PFIC Regulations Impact 2013 Filers

January 07, 2014

This is an updated version of this article; the original version misstated the effective date of the regulations.

On December 30, 2013, the IRS released temporary regulations related to annual filing requirements for Passive Foreign Investment Company (“PFIC”) shareholders and provided guidance on determining the ownership of a PFIC.  The regulations also provided an exclusion for shareholders that constructively own interests in certain foreign corporations.  (See T.D. 9650 effective December 31, 2013.)

One of the key provisions of the temporary regulations is to effectuate the requirement of certain U.S. persons having to file annual reports for PFICs on Form 8621. as provided by Internal Revenue Code (“IRC”) section 1298(f), added by the Hiring Incentives to Restore Employment Act of 2010 (“HIRE Act”). The filing under the regulations is applicable for tax years ending on or after December 31, 2013 and applies to the 2013 tax filings for individuals and entities with calendar tax years.

The regulations do not specify any monetary penalty for failing to file Form 8621 under IRC section 1298(f); but under IRC section 6501(c)(8), the period of limitation for assessment of tax with respect to periods for which reporting is required will generally remain open for three years after the date on which the IRS receives the Form 8621 for the taxable year

Filing Requirements

A U.S. shareholder of a PFIC must file an annual report unless the Treasury secretary granted an exception under Internal Revenue Code Section 1298(f). The temporary regulations eliminated the caveat in Notice 2011-35 that persons with a reporting obligation that would have commenced in 2010 would have to file retroactively.

The regulations eliminated duplicative reporting and now require shareholders and indirect shareholders who are at the lowest tier of a chain of companies to file the Form 8621.  Ownership of PFIC stock through another U.S. person also triggers reporting in specific instances. Duplicative reporting is eliminated for those U.S. persons who are required to include an amount in income under the Qualified Electing Fund (“QEF”) or Mark-to-Market (“MTM”) regimes for PFIC stock held through other U.S. persons if another shareholder through which the U.S. person holds the PFIC stock timely files the Form 8621.

The filing requirements apply to domestic estates, non-grantor trusts, and U.S. owners of domestic or foreign grantor trusts that own PFIC stock, but do not apply to a U.S. person who is treated as the owner of any portion of a foreign grantor trust that is a foreign pension fund that provides pension or retirement benefits, if, pursuant to an income tax treaty, income earned by the pension fund is taxed as income of the U,S, person only when it is paid to or for the benefit of a U,S, person.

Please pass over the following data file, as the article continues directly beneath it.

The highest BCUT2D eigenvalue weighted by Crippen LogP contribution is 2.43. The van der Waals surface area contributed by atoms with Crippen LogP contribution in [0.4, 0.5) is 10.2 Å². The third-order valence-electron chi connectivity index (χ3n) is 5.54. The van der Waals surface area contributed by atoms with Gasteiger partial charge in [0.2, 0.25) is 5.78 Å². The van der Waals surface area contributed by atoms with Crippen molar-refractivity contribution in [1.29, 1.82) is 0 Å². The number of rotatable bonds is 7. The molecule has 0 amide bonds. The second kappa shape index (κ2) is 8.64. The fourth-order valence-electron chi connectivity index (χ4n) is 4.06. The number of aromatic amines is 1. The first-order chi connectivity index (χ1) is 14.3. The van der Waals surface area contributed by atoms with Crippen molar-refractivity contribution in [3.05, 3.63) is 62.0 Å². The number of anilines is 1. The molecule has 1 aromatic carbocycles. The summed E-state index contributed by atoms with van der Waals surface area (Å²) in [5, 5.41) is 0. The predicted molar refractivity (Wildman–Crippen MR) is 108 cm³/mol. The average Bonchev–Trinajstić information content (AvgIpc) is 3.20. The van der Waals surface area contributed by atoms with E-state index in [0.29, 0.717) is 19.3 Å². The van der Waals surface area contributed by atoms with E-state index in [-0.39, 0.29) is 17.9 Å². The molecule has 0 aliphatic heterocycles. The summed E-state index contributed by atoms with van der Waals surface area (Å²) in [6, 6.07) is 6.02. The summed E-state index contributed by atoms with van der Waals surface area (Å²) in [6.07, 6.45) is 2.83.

An exception from filing is provided for a U.S. person who is the owner of part of a domestic liquidating trust created under a bankruptcy proceeding and any portion of a domestic widely held fixed investment trust.

U.S. persons that are beneficiaries of foreign estates and foreign trusts that have made QEF or MTM elections with respect to PFIC stock held by the estate or trust are required to file an annual report under the regulations.  Those U.S. beneficiaries that have not made the elections and are not treated as receiving an excess distribution or as recognizing gain treated as an excess distribution do not have a filing obligation.

U.S. persons that are beneficiaries of domestic estates or non grantor trusts generally are required to file the Form 8621 under the regulations with respect to the PFIC only if the estate or trust (and any other U.S. person in chain of ownership) fails to file an annual report.  U.S. beneficiaries are required to report in any case in which the beneficiary is treated as receiving an excess distribution or recognizes gains treated as an excess distribution.

Tax exempt organizations that own an interest in a PFIC who are not subject to tax do not have a filing obligation under the regulation.

Finally, Treasury did provide an exception to the annual filing requirement if there was no QEF or MTM election in place with respect to the shareholder and if certain conditions were satisfied:

  1. The shareholder is not subject to tax under IRC section 1291 with respect to any excess distributions or gains derived with respect to the PFIC that are treated as excess distributions an
  2. The aggregate value of all PFIC stock owned by the shareholder at the end of the shareholder’s taxable year did not exceed $50,000 ($25,000 for single filers and those filing separately) or the PFIC stock is owned by the shareholder through another PFIC, and the value of the shareholder’s proportionate share of the upper-tier PFIC interest in the lower tier PFIC does not exceed $5,000. 

No appraisal is required in determining the value of the PFIC stock and shareholders may rely on periodic account statements that are provided on an annual basis.

For purposes of determining whether the $25,000 threshold is met in the case of indirect ownership, shareholders must take into account all PFIC stock owned directly or indirectly except for PFIC stock owned through another U.S. person who is a shareholder of the PFIC.

The regulations also provide rules for attributing ownership of PFIC stock through corporations, partnerships, S corporations, estates and trusts. Treasury has indicated that additional guidance would be forthcoming on attribution from non-grantor trusts.

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